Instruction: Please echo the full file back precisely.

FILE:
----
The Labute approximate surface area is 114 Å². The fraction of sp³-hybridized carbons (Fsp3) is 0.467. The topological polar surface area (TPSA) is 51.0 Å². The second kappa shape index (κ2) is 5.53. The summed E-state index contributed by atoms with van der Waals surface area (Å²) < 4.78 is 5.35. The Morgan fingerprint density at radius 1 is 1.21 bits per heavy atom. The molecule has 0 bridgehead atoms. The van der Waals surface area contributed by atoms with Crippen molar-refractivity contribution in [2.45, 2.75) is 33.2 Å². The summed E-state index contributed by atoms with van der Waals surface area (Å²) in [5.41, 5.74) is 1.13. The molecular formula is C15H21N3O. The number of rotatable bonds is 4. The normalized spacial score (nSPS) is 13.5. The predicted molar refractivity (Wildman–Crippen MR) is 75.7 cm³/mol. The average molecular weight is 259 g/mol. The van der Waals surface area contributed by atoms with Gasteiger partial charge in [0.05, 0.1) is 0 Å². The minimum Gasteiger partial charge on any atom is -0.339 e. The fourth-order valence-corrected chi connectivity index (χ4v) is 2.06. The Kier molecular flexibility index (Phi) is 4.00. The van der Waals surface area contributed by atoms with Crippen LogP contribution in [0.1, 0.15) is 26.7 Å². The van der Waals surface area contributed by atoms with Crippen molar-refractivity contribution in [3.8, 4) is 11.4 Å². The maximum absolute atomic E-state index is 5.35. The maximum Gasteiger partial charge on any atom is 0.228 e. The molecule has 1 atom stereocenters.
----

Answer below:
The Labute approximate surface area is 114 Å². The fraction of sp³-hybridized carbons (Fsp3) is 0.467. The topological polar surface area (TPSA) is 51.0 Å². The second kappa shape index (κ2) is 5.53. The summed E-state index contributed by atoms with van der Waals surface area (Å²) < 4.78 is 5.35. The Morgan fingerprint density at radius 1 is 1.21 bits per heavy atom. The molecule has 0 bridgehead atoms. The van der Waals surface area contributed by atoms with Crippen molar-refractivity contribution in [2.45, 2.75) is 33.2 Å². The summed E-state index contributed by atoms with van der Waals surface area (Å²) in [5.41, 5.74) is 1.13. The molecular formula is C15H21N3O. The number of rotatable bonds is 4. The normalized spacial score (nSPS) is 13.5. The predicted molar refractivity (Wildman–Crippen MR) is 75.7 cm³/mol. The average molecular weight is 259 g/mol. The van der Waals surface area contributed by atoms with Gasteiger partial charge in [0.05, 0.1) is 0 Å². The minimum Gasteiger partial charge on any atom is -0.339 e. The fourth-order valence-corrected chi connectivity index (χ4v) is 2.06. The Kier molecular flexibility index (Phi) is 4.00. The van der Waals surface area contributed by atoms with Crippen LogP contribution in [0.1, 0.15) is 26.7 Å². The van der Waals surface area contributed by atoms with Crippen molar-refractivity contribution in [3.8, 4) is 11.4 Å². The maximum absolute atomic E-state index is 5.35. The maximum Gasteiger partial charge on any atom is 0.228 e. The molecule has 1 atom stereocenters.